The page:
I was just reviewing some stocks this week-end and looked at companies like Magna. A 10 bagger since the 2008-2009 crisis. That is a stock that always had a net cash balance and no sign of secular decline whatsoever, actually the opposite. If the world did not end and cars were to be sold again, this was a great place to be.

 

CCL Industries, doubled its earnings in two years in the quite boring: labels and specialty packaging industry. The stock has simply exploded. Growth in earnings combined with decent P/E expansion.

 

Leon's Furniture keeps getting better every year. It was very smart for Watsa and team to buy into The Brick.

 

By the way, I did not own any of these stocks. What I wanted to highlight is that paying a good price is the start but, if the business is also growing then that is where big money is made. And these are not Coca-Cola type stocks. They are boring with average margins but, well managed and their service or product is in demand.

 

Cardboard

 

 

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  • 2 weeks later...

My hometown newspaper serves a market of about 30,000 people. Based upon the amount of advertising, it is thriving. If one wants to know what's happening in our town, one has to read this paper because the news is covered by no other source.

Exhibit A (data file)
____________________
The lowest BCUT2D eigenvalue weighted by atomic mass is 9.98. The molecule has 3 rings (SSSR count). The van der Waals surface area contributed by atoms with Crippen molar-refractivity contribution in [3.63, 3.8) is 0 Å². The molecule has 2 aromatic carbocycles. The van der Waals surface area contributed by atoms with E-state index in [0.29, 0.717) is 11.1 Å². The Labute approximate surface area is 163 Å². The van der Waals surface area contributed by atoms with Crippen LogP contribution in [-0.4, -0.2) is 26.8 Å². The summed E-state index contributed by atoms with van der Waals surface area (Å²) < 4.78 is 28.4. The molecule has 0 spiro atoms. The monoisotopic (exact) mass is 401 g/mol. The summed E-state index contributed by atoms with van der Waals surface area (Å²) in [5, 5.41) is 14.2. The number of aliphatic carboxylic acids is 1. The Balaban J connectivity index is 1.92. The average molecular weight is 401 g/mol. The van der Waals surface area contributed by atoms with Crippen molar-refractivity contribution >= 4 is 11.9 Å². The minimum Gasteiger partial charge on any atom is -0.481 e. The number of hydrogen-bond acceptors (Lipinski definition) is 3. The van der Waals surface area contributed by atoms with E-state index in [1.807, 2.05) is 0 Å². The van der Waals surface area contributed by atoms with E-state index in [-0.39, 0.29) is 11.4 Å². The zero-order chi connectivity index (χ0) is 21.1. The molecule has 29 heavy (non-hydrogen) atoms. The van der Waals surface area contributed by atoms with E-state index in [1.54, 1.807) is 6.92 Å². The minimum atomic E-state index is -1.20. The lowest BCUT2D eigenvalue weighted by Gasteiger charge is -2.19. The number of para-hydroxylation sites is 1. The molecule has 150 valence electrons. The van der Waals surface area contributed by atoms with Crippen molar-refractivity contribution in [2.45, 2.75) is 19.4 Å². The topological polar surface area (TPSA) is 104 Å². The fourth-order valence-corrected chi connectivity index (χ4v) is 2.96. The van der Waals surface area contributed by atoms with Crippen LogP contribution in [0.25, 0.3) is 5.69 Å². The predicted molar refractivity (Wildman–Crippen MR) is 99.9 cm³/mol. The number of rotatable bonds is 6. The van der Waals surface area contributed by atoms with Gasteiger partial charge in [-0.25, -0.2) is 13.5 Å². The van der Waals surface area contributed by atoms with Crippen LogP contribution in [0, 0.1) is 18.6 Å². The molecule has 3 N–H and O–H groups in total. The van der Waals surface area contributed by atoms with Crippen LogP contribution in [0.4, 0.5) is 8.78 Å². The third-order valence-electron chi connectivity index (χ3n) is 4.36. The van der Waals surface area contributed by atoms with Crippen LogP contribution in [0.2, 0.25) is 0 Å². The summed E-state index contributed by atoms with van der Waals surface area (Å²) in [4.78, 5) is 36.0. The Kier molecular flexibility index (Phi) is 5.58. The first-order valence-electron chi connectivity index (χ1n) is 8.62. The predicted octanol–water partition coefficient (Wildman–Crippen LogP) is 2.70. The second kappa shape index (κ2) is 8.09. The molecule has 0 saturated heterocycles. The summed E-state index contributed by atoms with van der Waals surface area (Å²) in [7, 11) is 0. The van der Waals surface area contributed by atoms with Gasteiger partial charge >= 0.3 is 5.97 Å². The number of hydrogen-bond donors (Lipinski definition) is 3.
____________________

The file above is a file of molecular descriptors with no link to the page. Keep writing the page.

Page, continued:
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  • 3 weeks later...

Another "dumb investment" turns golden for Watsa, with the sale of Harlequin to News Corp for 80% of Torstar's market cap. It won't move the needle at Fairfax, with 18 million shares, but with TS.B shares up .85 today, it's still $15 million.

 

Now the question is,  are Torstar's remaining media assets (primarily the Toronto Star and the Metro commuter papers and about 100 regional newspapers) worth $150 mn? They had $75 mn in operating profits in 2012 (a loss last year with a $95 mn write-off), so this may be a cigar butt that doesn't need to give many puffs to be worthwhile.

 

DTB

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Now the question is,  are Torstar's remaining media assets (primarily the Toronto Star and the Metro commuter papers and about 100 regional newspapers) worth $150 mn?

 

How much is their land worth?  Probably a good fraction of that $150m...